Here’s one for conspiracy theorists….
Netflix is denying it is sneakily promoting its content to African-American audiences with poster imagery that misrepresents the degree to which black actors appear in them.
One subscriber pointed out that images shown to her were dominated by black performers even when they weren’t prominent in casts, suggesting it was a trick to lure her into viewing.
Other users found different imagery for the same titles including Like Father, Jason Bourne and Monster in Law.
But Netflix says imagery is not determined by personal demographics and its algorithm is based on personal behaviour during a user’s experience.
“We don’t ask members for their race, gender or ethnicity so we cannot use this information to personalise their individual Netflix experience. The only information we use is a member’s viewing history,” it said.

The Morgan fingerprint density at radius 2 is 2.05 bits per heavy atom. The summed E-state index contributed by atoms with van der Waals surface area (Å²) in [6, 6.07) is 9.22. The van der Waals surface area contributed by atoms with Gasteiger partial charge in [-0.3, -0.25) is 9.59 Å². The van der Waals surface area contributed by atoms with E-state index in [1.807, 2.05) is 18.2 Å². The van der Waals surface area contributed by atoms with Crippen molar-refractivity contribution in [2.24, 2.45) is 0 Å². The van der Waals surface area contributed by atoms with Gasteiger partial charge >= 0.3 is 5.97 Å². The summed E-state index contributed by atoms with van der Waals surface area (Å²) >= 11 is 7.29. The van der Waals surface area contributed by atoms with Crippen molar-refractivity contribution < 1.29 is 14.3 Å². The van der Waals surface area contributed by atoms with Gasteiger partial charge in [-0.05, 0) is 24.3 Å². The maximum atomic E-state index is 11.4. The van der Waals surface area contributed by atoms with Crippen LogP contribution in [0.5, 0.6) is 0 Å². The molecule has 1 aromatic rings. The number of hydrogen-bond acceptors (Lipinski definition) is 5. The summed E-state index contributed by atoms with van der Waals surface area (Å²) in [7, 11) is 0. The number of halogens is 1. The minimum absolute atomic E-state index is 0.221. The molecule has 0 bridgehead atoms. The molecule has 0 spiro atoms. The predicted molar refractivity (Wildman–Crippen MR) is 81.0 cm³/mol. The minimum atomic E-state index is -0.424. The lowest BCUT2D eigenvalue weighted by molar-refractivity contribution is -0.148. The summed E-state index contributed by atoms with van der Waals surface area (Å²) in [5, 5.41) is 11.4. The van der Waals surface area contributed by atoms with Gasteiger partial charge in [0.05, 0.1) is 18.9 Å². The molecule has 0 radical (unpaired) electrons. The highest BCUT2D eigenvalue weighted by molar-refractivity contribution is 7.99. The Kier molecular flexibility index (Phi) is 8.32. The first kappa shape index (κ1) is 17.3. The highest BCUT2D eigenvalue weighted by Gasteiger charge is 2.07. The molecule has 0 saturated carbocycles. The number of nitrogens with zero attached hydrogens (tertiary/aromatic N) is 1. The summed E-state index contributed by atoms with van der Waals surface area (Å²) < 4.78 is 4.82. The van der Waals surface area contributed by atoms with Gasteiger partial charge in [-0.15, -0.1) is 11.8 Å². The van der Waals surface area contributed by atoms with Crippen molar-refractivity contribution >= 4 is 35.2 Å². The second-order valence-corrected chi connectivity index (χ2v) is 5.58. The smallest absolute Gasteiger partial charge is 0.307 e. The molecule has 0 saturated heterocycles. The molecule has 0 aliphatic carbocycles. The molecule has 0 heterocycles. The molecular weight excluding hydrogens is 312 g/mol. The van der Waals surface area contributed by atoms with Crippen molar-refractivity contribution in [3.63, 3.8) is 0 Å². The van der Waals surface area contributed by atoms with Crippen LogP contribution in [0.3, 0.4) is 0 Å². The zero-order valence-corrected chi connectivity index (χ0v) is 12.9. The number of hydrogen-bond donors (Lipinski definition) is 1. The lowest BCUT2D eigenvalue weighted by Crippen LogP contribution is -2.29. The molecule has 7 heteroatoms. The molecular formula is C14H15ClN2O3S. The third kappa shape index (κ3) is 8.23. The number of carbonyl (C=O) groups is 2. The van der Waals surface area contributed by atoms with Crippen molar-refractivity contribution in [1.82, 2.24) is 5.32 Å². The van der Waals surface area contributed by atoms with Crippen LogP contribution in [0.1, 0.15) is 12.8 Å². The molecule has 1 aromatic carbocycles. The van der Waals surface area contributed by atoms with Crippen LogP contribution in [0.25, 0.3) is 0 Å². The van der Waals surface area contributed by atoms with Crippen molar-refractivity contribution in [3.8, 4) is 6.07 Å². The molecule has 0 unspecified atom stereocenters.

On its tech blog, Netflix goes into some detail to outline its imagery strategy.
“Someone who has watched many romantic movies may be interested in Good Will Hunting if we show the artwork containing Matt Damon and Minnie Driver, whereas, a member who has watched many comedies might be drawn to the movie if we use the artwork containing Robin Williams, a well-known comedian,” it notes.
“A member who watches many movies featuring Uma Thurman would likely respond positively to the artwork for Pulp Fiction that contains Uma. Meanwhile, a fan of John Travolta may be more interested in watching Pulp Fiction if the artwork features John.”